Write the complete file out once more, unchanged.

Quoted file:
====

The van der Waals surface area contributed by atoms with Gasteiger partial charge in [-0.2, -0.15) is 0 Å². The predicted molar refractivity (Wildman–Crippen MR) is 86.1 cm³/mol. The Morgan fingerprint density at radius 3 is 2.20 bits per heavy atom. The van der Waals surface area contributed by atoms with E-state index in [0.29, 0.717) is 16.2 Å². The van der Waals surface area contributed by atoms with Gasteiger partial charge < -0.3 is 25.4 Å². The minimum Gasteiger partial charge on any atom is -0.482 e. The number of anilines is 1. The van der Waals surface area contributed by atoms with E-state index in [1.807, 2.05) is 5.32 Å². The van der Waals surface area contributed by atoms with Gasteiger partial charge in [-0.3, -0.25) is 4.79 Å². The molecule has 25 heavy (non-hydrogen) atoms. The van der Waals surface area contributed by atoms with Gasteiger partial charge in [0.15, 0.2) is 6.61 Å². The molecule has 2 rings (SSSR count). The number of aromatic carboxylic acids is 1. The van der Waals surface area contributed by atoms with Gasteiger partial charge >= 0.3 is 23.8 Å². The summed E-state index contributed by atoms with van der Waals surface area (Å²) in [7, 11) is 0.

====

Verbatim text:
The van der Waals surface area contributed by atoms with Gasteiger partial charge in [-0.2, -0.15) is 0 Å². The predicted molar refractivity (Wildman–Crippen MR) is 86.1 cm³/mol. The Morgan fingerprint density at radius 3 is 2.20 bits per heavy atom. The van der Waals surface area contributed by atoms with E-state index in [0.29, 0.717) is 16.2 Å². The van der Waals surface area contributed by atoms with Gasteiger partial charge < -0.3 is 25.4 Å². The minimum Gasteiger partial charge on any atom is -0.482 e. The number of anilines is 1. The van der Waals surface area contributed by atoms with E-state index in [1.807, 2.05) is 5.32 Å². The van der Waals surface area contributed by atoms with Gasteiger partial charge in [-0.3, -0.25) is 4.79 Å². The molecule has 25 heavy (non-hydrogen) atoms. The van der Waals surface area contributed by atoms with Gasteiger partial charge in [0.15, 0.2) is 6.61 Å². The molecule has 2 rings (SSSR count). The number of aromatic carboxylic acids is 1. The van der Waals surface area contributed by atoms with Gasteiger partial charge >= 0.3 is 23.8 Å². The summed E-state index contributed by atoms with van der Waals surface area (Å²) in [7, 11) is 0.